Method proposition

hi all,
what do you think of these methods:

class TrueClass
def switch
false
end
end

class FalseClass
def switch
true
end
end

i think i could find some real use for this, though switch! would
probably
be even more useful…
greetings, Dirk.

Hi –

On Sun, 22 Jan 2006, Dirk M. wrote:

def switch
true
end
end

i think i could find some real use for this, though switch! would probably
be even more useful…

You don’t like “not”? :slight_smile:

What would switch! do?

David


David A. Black
[email protected]

“Ruby for Rails”, from Manning Publications, coming April 2006!

hi,

You don’t like “not”? :slight_smile:

hmm… guess i missed that :wink:

What would switch! do?

switch! would change self

greetings, Dirk.

hi again,

foobar=true
foobar=not(foobar)
doesn’t seem to work, while i can see purpose in that,

light_switch=false
light_switch.switch if dark==true

On 1/21/06, [email protected] [email protected] wrote:

end

You don’t like “not”? :slight_smile:

What would switch! do?

True would become False. False would become True… Human sacrifice,
dogs and cats living together - mass hysteria!

Hi –

On Sun, 22 Jan 2006, Dirk M. wrote:

switch! would change self
So:

true.switch!
1 == 1 # false

?

David


David A. Black
[email protected]

“Ruby for Rails”, from Manning Publications, coming April 2006!

er, the global value ‘true’ is the only instance of TrueClass. so,
doing true.switch! would make true become false?

So then,
if 1 == 1
puts “hi”
end

Wouldn’t print anything?

that, on second thought, probably wouldn’t work, and the following would
have to be used:

light_switch=false
light_switch=light_switch.switch if dark==true

On 1/21/06, Dirk M. [email protected] wrote:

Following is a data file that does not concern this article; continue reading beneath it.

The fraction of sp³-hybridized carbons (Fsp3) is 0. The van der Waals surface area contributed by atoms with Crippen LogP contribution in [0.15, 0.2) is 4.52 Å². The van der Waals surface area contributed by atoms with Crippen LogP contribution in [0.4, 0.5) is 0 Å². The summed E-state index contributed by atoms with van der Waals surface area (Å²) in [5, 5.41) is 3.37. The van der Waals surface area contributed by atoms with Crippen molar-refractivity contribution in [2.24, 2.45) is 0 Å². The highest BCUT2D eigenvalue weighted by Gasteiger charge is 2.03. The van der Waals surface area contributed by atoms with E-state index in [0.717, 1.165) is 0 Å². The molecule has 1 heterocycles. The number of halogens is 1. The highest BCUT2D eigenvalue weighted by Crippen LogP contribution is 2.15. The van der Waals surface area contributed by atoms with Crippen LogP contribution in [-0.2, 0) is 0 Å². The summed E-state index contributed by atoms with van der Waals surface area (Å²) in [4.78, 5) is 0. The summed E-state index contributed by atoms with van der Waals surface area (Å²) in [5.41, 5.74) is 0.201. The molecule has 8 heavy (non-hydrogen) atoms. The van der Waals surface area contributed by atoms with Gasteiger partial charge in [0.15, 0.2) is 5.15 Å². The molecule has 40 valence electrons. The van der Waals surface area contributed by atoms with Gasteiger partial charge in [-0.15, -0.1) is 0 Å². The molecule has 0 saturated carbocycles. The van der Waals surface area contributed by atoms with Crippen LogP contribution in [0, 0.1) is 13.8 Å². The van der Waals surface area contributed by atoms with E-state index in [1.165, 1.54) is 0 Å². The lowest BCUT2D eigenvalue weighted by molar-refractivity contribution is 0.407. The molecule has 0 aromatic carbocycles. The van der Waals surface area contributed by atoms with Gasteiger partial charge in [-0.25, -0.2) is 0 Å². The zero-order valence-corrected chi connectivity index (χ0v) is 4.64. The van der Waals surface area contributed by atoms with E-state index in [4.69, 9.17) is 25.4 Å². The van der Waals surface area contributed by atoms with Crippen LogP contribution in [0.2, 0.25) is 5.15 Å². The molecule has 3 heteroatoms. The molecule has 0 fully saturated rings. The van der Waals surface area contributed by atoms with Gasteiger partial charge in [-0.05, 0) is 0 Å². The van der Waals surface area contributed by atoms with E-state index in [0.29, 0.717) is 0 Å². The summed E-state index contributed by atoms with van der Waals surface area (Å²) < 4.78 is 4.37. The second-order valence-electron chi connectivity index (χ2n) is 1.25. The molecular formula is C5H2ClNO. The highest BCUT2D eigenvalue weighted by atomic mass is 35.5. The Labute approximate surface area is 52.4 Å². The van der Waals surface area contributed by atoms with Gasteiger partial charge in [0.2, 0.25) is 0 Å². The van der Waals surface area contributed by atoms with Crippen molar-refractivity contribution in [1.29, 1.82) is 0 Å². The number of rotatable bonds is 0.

switch! would change self
er, the global value ‘true’ is the only instance of TrueClass. so,
doing true.switch! would make true become false?

So then,
if 1 == 1
puts “hi”
end

Wouldn’t print anything?

(I wouldn’t want to maintain your programs :slight_smile:

On 2006.01.22 04:31, Dirk M. wrote:

that, on second thought, probably wouldn’t work, and the following would
have to be used:

light_switch=false
light_switch=light_switch.switch if dark==true

I think here is where a Symbol would be most fitting :wink:

light_switch = :off
light_switch = :on if dark?

E

On 21 Jan 2006, at 19:42, Eero S. wrote:

I think here is where a Symbol would be most fitting :wink:

light_switch = :off
light_switch = :on if dark?

I’d just like to point out that this now makes it 4 Ruby programmers
needed to change a lightbulb (or at least turn it on) so far in this
thread. Would anybody like to take a guess at how many it would have
taken in other languages?

Eero S. wrote:

Wouldn’t print anything?

light_switch = :off
light_switch = :on if dark?

I don’t get it…

light_switch = dark

should be the same as

light_switch=false
light_switch=light_switch.switch if dark==true

right? (and please don’t compare to ‘true’ if something is true, it
is already true, comparing it with true doesn’t change that - never)

also

light_switch = !light_switch

should ‘switch’ the switch, right?

puzzled, or did i missed the joke?

Simon

Hi –

On Sun, 22 Jan 2006, Dirk M. wrote:

hi again,

foobar=true
foobar=not(foobar)
doesn’t seem to work, while i can see purpose in that,

You would do:

x = (not x)

or

x = !x

David


David A. Black
[email protected]

“Ruby for Rails”, from Manning Publications, coming April 2006!

[email protected] writes:

You would do:

x = (not x)

Is it just me, or does the precedence of “not” horribly suck? :wink:

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